The practice of domestic medicine might not have become so widespread in Britain and Ireland were it not for the Reformation. Between the years of 1536 and 1541 Henry VIII began the legal procedures which led to the dissolution of monasteries, priories, convents, and friaries in Britain and Ireland. Members of these religious communities had been very much involved in the growing of herbs and the production of herbal preparations, as well as providing charitable care for the poor. When they were banished to continental Europe, healthcare was undoubtedly less accessible for many.
This brings me to a final point. There has been a lot of sensationalized history written about the cunning woman as a village mystic and healer. In his book the Reverend Lawson entreated with all women to grow cunning in their knowledge of medicinal plants and preparation. It seems doubtful that our pious protestant was encouraging women towards witchcraft.
Cunning was a commonly used adjective for wise back then and our cunning woman is simply one who has lived long enough to get a good handle on the practice of domestic medicine. Some women would use this knowledge to support themselves when they fell upon unfortunate circumstances. That is all there is to it.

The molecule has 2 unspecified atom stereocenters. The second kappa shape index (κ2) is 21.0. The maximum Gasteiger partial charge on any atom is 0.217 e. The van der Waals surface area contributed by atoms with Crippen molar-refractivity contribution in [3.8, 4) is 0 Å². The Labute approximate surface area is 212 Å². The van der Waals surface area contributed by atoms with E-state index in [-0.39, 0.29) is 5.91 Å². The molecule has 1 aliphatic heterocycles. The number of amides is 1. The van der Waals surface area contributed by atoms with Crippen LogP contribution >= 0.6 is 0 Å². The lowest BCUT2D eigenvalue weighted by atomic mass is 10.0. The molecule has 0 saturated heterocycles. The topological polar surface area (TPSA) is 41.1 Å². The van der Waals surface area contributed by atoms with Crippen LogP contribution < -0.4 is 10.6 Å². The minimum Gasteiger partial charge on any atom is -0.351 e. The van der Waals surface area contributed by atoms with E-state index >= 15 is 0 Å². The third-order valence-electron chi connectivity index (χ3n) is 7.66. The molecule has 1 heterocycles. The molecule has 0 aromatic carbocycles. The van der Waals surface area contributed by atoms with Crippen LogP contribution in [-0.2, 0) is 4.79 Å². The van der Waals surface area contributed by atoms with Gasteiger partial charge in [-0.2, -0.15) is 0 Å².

Even the much-sensationalized Biddy Early turned to the knowledge of herbalism her mother taught her to make a living, after her parents died and she ended up in the poorhouse. It’s almost certain it was to her advantage to encourage the stories that flew around about her.
 Hunter, Lynette. ‘Women and Domestic Medicine: Lady Experimenters 1570-1620’. In Women, Science and Medicine 1500-1700, edited by Hunter, Lynette and Hutton, Sarah. Gloucestershire. England: Sutton Publishing, 1997.
 Montigny, Guy (presumed). Le Ménagier de Paris. Translated by Hinson, Janet, 1393. http://www.daviddfriedman.com/Medieval/Cookbooks/Menagier/Menagier.html.
 Hill, Thomas. The Gardener’s Labyrinth. Translated by Mabey, Richard. Oxford, England: Oxford University Press, 1577. It should be noted that Hill was not a gardener. He was just a bored noble interested in publishing. He had earlier published an English translation of Conrad Gesner’s Jewel of Health and an anatomy book.
 Lawson, William. The Country Housewife’s Garden. 1983 Reprint. London, England: Breslich & Foss, 1617. 32.
 Mildmay, Lady Grace. ‘The Autobiography of Grace, Lady Mildmay’. Edited by Martin, Randall. Renaissance and Reformation / Renaissance et Réforme 18, no. 1 (1620): 33–81. and Hellwarth, Jennifer Wynne. ‘Be unto Me as a Precious Ointment: Lady Grace Mildmay, Sixteenth-Century Female Practitioner’. Dynamis: Acta Hispanica Ad Medicinae Scientiarumque. Historiam Illustrandam 19 (1999): 095–117.